“There are four cheques, front and back, to a page of paper,” Sheehan says. “As an auditor I got a magnifying glass because that’s the only way you can read these things, they’re so small. There’s no way you could detect fraud off of them. […] It does make it a little less likely you’d ever catch them.”
Each of Abagnale Jr.’s schemes has an element of identity fraud, beginning with changing his date of birth on his birth certificate from 1948 to 1938 simply by scratching the number. Sheehan thinks Abagnale Jr.’s success stems from his gumption and ability to manipulate people — and that it’s possible to commit similar frauds today.
If someone were to alter a paper birth certificate like Abagnale Jr. did and then use it to convince CRA that its records were wrong, that could lead to other organizations buying into the fraud. “If you get anyone with any validity to buy into that and make that change others will follow and it’s unlikely to be questioned,” he says.
It might even be easier today to fake paper documents because of increased identity protection regulations. Sheehan says, “I can’t call the Ontario government agency that handles birth certificates and say ‘Look I’ve got this certificate number X, is that right?’ Because they won’t talk to you. The rules we’ve put in place to protect identities also protect the fraud.”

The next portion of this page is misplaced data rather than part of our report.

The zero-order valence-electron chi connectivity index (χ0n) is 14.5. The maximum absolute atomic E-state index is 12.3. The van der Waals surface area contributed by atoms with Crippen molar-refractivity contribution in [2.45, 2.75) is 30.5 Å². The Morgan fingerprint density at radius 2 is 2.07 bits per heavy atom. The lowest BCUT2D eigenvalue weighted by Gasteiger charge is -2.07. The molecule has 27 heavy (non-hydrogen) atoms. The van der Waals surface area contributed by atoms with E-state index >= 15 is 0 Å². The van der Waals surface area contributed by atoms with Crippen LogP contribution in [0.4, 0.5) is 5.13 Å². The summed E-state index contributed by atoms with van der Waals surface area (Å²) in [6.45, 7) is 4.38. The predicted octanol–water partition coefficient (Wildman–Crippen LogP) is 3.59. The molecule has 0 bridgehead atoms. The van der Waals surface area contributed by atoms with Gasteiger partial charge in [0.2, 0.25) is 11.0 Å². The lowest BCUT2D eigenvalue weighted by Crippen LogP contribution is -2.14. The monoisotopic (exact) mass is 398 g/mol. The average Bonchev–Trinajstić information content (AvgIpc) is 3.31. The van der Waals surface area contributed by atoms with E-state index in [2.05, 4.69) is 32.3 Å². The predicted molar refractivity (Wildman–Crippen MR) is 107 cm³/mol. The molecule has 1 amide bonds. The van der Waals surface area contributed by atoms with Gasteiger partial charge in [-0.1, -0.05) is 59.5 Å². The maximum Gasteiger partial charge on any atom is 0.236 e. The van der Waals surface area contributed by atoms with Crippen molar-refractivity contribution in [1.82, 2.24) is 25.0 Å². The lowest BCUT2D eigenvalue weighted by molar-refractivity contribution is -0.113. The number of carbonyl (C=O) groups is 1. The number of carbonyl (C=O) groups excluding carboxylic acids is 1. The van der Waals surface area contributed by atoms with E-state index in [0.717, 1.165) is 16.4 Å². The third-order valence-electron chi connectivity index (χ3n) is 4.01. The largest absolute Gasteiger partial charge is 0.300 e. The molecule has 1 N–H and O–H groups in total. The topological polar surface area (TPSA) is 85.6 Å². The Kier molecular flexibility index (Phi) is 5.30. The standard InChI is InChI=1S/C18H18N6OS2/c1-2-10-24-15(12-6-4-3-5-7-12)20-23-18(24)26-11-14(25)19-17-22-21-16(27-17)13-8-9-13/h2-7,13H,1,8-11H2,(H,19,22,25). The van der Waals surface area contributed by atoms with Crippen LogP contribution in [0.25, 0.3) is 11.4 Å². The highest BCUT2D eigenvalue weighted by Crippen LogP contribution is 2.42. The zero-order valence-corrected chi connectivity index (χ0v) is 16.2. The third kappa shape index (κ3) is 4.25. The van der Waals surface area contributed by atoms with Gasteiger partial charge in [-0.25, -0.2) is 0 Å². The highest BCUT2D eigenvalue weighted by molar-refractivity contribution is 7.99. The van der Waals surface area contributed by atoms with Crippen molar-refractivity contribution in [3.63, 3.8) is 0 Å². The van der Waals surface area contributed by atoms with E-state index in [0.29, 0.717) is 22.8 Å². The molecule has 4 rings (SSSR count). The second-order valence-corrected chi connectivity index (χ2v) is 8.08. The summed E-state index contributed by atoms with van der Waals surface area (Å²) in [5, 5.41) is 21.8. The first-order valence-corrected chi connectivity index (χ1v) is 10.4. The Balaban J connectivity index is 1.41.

Abagnale Jr.’s identity frauds become more challenging through the film: aside from the FAA license, he fakes a Harvard medical degree and a University of California Berkeley law degree. Now, with digital systems in place, it would be harder to fake similar certifications, but not impossible.
Like Abagnale Jr., today’s fraud artists still use a combination of seemingly real information and charm to dupe their victims. Called social engineering fraud, criminals manipulate social norms to exploit a person’s trust, explains Interpol.
“It would be prudent for every employer to check your references to make sure this is valid,” says Sheehan, “but if you can get somebody to accept that certificate rather than contact the institution, you’re in.”
While filming the movie, DiCaprio met the real Abagnale Jr. to see if he could figure out why so many people trusted him.
“He’s somebody that for whatever reason puts people at ease. He makes you completely comfortable with him. And he seems as innocent as a schoolteacher,” DiCaprio told journalists when the film premiered in 2002.
How does it rate?
In terms of the accuracy of the frauds, Sheehan gives Catch Me If You Can an 8/10. “The most far-fetched thing would be the decal coming off the airplanes and being put on cheques. In this case it’s a little different than most movies because you have someone who got caught doing what he did, he says he did it and there’s proof. I think it’s a fairly valid story.”
In the end, Hanratty catches Abagnale Jr., who is sentenced to 12 years in maximum security prison — though Hanratty manages to get him out early by offering him a job in the cheque fraud investigation unit at the FBI. In reality, after he was caught by Shea, Abagnale Jr. helped the FBI catch other fraudsters, and eventually became a successful security consultant. His crimes never succeeded in reuniting his parents.